Aloe vera (Aloe vera) is one of the most beloved succulent plants, grown both indoors and out. The question of if aloe vera will revive after drying up depends upon the intensity of the problem. If it is totally browned all the way down to the roots and to the stalks, the aloe likely won’t return. If only portions of it’s dried, withered or browned, you can most likely revive it.
Aloe Vera Adaptations
Usually simply called aloe, aloe vera grows outside in the warm climates of U.S. Department of Agriculture plant hardiness zones 10 through 12. It has fleshy leaves which are adapted to store water in the hot, dry Mediterranean climate in which it evolved. In cooler climates, it is best grown indoors, but after the last spring frosts have passed, you can always place the grass out on a terrace or in a sunny greenhouse. Just remember to bring it back indoors when temperatures begin to drop.
Freezing temperatures, or even hard frosts, can damage an aloe vera. The result is often blackened, withered leaves which will turn slimy or may become dry and brittle. If the damage extends to only a few leaves or even only leaf suggestions, the aloe will most likely return. If the aloe vera has dried up all of the way through its down and leaves to the roots, then you may have a harder time. Resist the urge to prune the dried components away, leaving them to stop shocking the plant even more. Provide the aloe with the proper temperature, moisture and light. When the plant revives, you may prune off the damaged components.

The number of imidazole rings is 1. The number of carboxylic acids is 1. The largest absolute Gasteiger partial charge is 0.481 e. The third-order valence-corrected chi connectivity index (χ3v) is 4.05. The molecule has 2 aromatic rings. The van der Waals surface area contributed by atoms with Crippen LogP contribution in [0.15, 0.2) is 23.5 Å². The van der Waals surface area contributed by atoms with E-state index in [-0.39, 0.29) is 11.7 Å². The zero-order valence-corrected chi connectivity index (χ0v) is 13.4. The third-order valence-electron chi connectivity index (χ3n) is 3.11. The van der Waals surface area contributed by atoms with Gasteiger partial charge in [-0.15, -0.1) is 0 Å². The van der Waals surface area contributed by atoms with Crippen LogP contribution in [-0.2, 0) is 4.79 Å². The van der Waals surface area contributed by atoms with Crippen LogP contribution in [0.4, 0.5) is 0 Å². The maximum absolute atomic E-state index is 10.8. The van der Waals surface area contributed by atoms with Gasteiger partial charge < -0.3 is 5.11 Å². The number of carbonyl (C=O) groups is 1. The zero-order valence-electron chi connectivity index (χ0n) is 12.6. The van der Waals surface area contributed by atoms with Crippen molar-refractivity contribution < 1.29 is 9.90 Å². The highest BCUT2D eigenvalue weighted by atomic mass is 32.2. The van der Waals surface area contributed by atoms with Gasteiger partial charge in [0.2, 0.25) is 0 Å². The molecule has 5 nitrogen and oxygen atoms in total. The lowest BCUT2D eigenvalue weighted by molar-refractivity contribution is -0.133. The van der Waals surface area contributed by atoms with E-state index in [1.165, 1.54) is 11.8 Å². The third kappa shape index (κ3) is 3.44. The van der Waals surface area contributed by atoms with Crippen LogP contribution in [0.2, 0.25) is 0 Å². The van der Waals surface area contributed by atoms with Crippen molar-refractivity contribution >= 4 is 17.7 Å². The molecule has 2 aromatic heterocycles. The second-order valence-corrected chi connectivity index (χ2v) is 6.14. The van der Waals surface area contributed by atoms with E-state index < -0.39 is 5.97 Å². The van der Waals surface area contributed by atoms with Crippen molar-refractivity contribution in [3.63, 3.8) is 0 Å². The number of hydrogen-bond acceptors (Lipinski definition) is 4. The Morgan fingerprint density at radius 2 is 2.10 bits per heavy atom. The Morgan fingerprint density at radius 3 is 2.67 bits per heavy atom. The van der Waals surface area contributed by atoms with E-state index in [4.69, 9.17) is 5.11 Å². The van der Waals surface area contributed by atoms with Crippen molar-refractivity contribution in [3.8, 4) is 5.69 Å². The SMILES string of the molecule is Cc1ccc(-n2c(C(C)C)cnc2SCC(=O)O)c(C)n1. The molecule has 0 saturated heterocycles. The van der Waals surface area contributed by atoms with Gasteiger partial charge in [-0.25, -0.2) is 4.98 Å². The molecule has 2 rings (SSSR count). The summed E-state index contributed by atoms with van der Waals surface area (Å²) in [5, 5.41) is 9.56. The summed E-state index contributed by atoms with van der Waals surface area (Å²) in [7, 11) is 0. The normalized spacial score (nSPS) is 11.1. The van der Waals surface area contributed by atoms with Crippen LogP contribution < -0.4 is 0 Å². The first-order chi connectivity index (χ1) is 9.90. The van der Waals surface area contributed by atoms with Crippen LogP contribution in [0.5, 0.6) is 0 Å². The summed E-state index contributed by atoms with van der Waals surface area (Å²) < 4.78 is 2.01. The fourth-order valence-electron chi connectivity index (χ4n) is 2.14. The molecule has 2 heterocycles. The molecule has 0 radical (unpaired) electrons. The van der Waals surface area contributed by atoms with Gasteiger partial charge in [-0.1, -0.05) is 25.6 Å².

Aloes are far better adapted to take care of heat, and because of that have built-in mechanics to manage prolonged periods of heat stress or drought. They enter a dormant stage, in which they dehydrate, shrivel, drop leaves and stop growing. This is a normal response to lack of water and high temperatures, and if you find the symptoms, reverse them by putting the plant at a cooler spot and sprinkle it. Don’t flooding the plant, as this can also lead to leaf fall.
Rejuvenate With Repotting
Aloe vera responds better than other plants to becoming root-bound, meaning its roots develop in circles from the pot because they lack room to enlarge. Usually the result is the aloe sends up smaller plants, or pups. Even though this is a great means to propagate aloe, the pups will often drain the mother plant’s energy. In case your mucous has pups but is beginning to look dried and tired, unpot the whole family, remove the pups from the base of the mother with a sharp knife, then let all plants to scab within open air for two or three days, and replant everyone in a separate pot.